July Update

The mud hole
The mud hole

We wanted to give all of our followers an update on what is happening in wild horse country in July.

The floods and rains that came to the west country did a lot of damage to the river beds, horse trails, roads and bridges.  Coal Camp Road and the Forestry Trunk Road had sections washed out and bridges compromised by the rivers and streams.  The wild horses and other wildlife were not affected too negatively by all of this.

Whitetail doe, belly deep in grass.
Whitetail doe, belly deep in grass.

Having to ride into some of the back valleys to check on the herds we have found them to be in excellent shape.  With the rains also came the grasses and no matter where you go the forage is green and lush.  There is so much grass, it is hard to believe that some individuals still claim that the wild horses are taking it away from cattle, deer and elk.

Escaping the bugs in the wind
Escaping the bugs in the wind

The foals that are still with the herds are doing extremely well and are strong and healthy.  In our travels though a lot of the herds may have one or two foals only and then some have none at all.  So the season has been hard on the foals again and the mortality rate due to natural causes, such as sickness and predators, is high again.  Another reason to hope that we can convince the ESRD from having a capture season this year.

A little one looking good
A little one looking good

In the previous blog we told you about Chance and I am happy to report that he is doing really good.  He is in a new home now and wow does he love his milk bucket.  His companion for now is an adult horse until he is old enough to join the other horses in the pastures.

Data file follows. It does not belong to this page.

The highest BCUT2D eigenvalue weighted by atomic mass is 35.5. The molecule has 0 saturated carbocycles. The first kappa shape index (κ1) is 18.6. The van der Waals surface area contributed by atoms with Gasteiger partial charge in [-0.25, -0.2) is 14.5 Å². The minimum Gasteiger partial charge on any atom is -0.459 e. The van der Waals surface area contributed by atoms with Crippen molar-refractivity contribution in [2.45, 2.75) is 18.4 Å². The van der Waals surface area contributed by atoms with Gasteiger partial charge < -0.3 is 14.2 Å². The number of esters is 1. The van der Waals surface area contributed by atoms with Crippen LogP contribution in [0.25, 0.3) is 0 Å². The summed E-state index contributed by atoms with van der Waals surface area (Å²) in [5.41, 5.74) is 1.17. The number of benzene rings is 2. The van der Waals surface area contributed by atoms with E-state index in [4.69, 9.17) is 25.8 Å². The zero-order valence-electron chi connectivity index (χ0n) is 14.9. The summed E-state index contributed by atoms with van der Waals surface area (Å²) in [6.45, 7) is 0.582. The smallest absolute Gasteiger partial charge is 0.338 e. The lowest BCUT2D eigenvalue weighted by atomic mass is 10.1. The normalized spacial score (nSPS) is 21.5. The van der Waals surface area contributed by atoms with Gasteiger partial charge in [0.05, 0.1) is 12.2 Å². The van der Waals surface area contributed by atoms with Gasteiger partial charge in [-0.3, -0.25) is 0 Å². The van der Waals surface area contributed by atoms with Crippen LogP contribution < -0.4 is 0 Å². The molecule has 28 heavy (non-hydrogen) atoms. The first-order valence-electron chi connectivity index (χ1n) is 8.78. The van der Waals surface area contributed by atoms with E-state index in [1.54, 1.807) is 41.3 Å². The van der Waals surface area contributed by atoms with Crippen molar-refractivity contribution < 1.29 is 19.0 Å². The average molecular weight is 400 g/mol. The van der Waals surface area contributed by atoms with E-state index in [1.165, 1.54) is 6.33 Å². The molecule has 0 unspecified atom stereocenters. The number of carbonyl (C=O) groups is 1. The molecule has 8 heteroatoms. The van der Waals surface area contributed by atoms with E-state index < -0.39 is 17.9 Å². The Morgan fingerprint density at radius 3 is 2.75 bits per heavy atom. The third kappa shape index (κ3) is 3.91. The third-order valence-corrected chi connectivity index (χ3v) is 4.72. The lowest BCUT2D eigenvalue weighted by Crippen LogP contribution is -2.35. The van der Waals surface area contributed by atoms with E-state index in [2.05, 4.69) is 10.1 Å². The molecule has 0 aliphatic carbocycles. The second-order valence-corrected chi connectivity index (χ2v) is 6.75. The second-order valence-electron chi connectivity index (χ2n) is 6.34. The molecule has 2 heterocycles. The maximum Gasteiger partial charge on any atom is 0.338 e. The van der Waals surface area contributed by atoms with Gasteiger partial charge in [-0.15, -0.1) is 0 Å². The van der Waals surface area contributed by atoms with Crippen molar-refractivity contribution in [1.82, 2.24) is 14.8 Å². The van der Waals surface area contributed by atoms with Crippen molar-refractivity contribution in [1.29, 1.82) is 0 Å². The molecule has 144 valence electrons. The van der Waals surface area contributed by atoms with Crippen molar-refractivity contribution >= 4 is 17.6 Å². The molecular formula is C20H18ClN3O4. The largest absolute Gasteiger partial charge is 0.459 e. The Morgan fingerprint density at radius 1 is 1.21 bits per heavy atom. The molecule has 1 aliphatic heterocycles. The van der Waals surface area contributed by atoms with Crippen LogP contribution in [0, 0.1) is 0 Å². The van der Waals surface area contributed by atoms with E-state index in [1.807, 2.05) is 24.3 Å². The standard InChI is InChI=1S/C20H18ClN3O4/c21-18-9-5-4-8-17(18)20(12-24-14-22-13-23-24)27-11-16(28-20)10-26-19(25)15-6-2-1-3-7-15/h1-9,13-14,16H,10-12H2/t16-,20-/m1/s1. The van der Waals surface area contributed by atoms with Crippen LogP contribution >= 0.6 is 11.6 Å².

Milk covering his face, Chance seems to be smiling
Milk covering his face, Chance seems to be smiling

He has grown quite a bit and still loves to romp around his paddock showing off to his other companions the dogs and us.

Following me around the pen
Following me around the pen

His bond with his humans and the other animals is strong and he will grow into another beautiful horse.

Trying to get more milk
Trying to get more milk

Thanks, Bob.

 

 

 

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2 thoughts on “July Update

  1. Pingback: Wild Horses of Alberta Society Blog Update | Wild Horse and Burro Territory Tribune

  2. Maddie

    It’s amazing that they weren’t affected at all by all that water. Truly showcases their hardiness! Is there anyway to purchase them when they are captured? I am assuming that they are still being caught and sold to slaughter. I’d love to give a filly or mare a home, just to give them a chance.

    Like

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